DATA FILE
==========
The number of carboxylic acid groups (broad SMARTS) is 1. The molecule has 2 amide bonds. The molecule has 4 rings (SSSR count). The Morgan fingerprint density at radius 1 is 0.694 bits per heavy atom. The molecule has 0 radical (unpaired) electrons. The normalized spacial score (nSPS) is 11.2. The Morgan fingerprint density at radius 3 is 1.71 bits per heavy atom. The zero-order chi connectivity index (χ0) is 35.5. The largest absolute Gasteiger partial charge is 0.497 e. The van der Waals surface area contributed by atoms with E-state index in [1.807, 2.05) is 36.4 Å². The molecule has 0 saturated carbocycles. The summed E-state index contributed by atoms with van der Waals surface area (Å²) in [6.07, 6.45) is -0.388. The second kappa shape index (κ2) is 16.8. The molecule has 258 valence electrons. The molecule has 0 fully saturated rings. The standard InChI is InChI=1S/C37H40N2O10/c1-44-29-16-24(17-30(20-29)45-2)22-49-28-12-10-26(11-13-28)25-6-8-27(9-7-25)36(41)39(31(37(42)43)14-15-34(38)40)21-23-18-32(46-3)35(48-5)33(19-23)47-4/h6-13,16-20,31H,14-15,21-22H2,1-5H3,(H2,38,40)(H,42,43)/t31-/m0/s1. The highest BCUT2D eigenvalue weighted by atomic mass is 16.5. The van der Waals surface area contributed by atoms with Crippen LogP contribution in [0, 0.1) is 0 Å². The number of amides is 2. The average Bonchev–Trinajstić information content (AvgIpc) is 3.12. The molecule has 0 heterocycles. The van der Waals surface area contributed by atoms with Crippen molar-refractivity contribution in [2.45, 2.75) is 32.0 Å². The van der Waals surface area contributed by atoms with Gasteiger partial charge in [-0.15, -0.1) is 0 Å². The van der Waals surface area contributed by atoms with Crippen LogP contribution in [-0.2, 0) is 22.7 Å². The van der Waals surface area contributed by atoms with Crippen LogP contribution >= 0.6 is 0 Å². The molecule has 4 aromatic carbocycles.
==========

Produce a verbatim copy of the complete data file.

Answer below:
The number of carboxylic acid groups (broad SMARTS) is 1. The molecule has 2 amide bonds. The molecule has 4 rings (SSSR count). The Morgan fingerprint density at radius 1 is 0.694 bits per heavy atom. The molecule has 0 radical (unpaired) electrons. The normalized spacial score (nSPS) is 11.2. The Morgan fingerprint density at radius 3 is 1.71 bits per heavy atom. The zero-order chi connectivity index (χ0) is 35.5. The largest absolute Gasteiger partial charge is 0.497 e. The van der Waals surface area contributed by atoms with E-state index in [1.807, 2.05) is 36.4 Å². The molecule has 0 saturated carbocycles. The summed E-state index contributed by atoms with van der Waals surface area (Å²) in [6.07, 6.45) is -0.388. The second kappa shape index (κ2) is 16.8. The molecule has 258 valence electrons. The molecule has 0 fully saturated rings. The standard InChI is InChI=1S/C37H40N2O10/c1-44-29-16-24(17-30(20-29)45-2)22-49-28-12-10-26(11-13-28)25-6-8-27(9-7-25)36(41)39(31(37(42)43)14-15-34(38)40)21-23-18-32(46-3)35(48-5)33(19-23)47-4/h6-13,16-20,31H,14-15,21-22H2,1-5H3,(H2,38,40)(H,42,43)/t31-/m0/s1. The highest BCUT2D eigenvalue weighted by atomic mass is 16.5. The van der Waals surface area contributed by atoms with Crippen LogP contribution in [0, 0.1) is 0 Å². The number of amides is 2. The average Bonchev–Trinajstić information content (AvgIpc) is 3.12. The molecule has 0 heterocycles. The van der Waals surface area contributed by atoms with Crippen molar-refractivity contribution in [2.45, 2.75) is 32.0 Å². The van der Waals surface area contributed by atoms with Gasteiger partial charge in [-0.15, -0.1) is 0 Å². The van der Waals surface area contributed by atoms with Crippen LogP contribution in [-0.2, 0) is 22.7 Å². The van der Waals surface area contributed by atoms with Crippen LogP contribution >= 0.6 is 0 Å². The molecule has 4 aromatic carbocycles.